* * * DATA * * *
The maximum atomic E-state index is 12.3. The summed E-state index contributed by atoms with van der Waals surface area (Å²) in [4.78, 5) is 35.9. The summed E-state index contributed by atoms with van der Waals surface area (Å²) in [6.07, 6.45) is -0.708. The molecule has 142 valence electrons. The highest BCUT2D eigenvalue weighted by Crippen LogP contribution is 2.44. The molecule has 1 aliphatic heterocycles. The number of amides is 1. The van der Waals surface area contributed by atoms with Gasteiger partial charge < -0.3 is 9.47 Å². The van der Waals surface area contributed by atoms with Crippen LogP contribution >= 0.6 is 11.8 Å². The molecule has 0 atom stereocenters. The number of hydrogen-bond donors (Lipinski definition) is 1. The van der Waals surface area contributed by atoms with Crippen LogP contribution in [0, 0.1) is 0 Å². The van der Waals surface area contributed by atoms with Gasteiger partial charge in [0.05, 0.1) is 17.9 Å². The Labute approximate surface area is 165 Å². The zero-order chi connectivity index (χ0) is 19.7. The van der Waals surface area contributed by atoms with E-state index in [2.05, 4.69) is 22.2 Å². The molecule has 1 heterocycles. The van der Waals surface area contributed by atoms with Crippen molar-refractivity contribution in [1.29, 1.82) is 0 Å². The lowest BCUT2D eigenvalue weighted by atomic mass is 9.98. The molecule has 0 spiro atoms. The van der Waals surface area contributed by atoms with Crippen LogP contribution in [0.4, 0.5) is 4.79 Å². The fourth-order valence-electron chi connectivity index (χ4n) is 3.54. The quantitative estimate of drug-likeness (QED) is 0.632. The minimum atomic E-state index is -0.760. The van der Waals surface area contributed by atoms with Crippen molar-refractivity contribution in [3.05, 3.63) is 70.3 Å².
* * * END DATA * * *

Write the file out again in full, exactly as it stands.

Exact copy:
The maximum atomic E-state index is 12.3. The summed E-state index contributed by atoms with van der Waals surface area (Å²) in [4.78, 5) is 35.9. The summed E-state index contributed by atoms with van der Waals surface area (Å²) in [6.07, 6.45) is -0.708. The molecule has 142 valence electrons. The highest BCUT2D eigenvalue weighted by Crippen LogP contribution is 2.44. The molecule has 1 aliphatic heterocycles. The number of amides is 1. The van der Waals surface area contributed by atoms with Gasteiger partial charge < -0.3 is 9.47 Å². The van der Waals surface area contributed by atoms with Crippen LogP contribution >= 0.6 is 11.8 Å². The molecule has 0 atom stereocenters. The number of hydrogen-bond donors (Lipinski definition) is 1. The van der Waals surface area contributed by atoms with Crippen LogP contribution in [0, 0.1) is 0 Å². The van der Waals surface area contributed by atoms with Gasteiger partial charge in [0.05, 0.1) is 17.9 Å². The Labute approximate surface area is 165 Å². The zero-order chi connectivity index (χ0) is 19.7. The van der Waals surface area contributed by atoms with E-state index in [2.05, 4.69) is 22.2 Å². The molecule has 1 heterocycles. The van der Waals surface area contributed by atoms with Crippen molar-refractivity contribution in [1.29, 1.82) is 0 Å². The lowest BCUT2D eigenvalue weighted by atomic mass is 9.98. The molecule has 0 spiro atoms. The van der Waals surface area contributed by atoms with Crippen LogP contribution in [0.4, 0.5) is 4.79 Å². The fourth-order valence-electron chi connectivity index (χ4n) is 3.54. The quantitative estimate of drug-likeness (QED) is 0.632. The minimum atomic E-state index is -0.760. The van der Waals surface area contributed by atoms with Crippen molar-refractivity contribution in [3.05, 3.63) is 70.3 Å².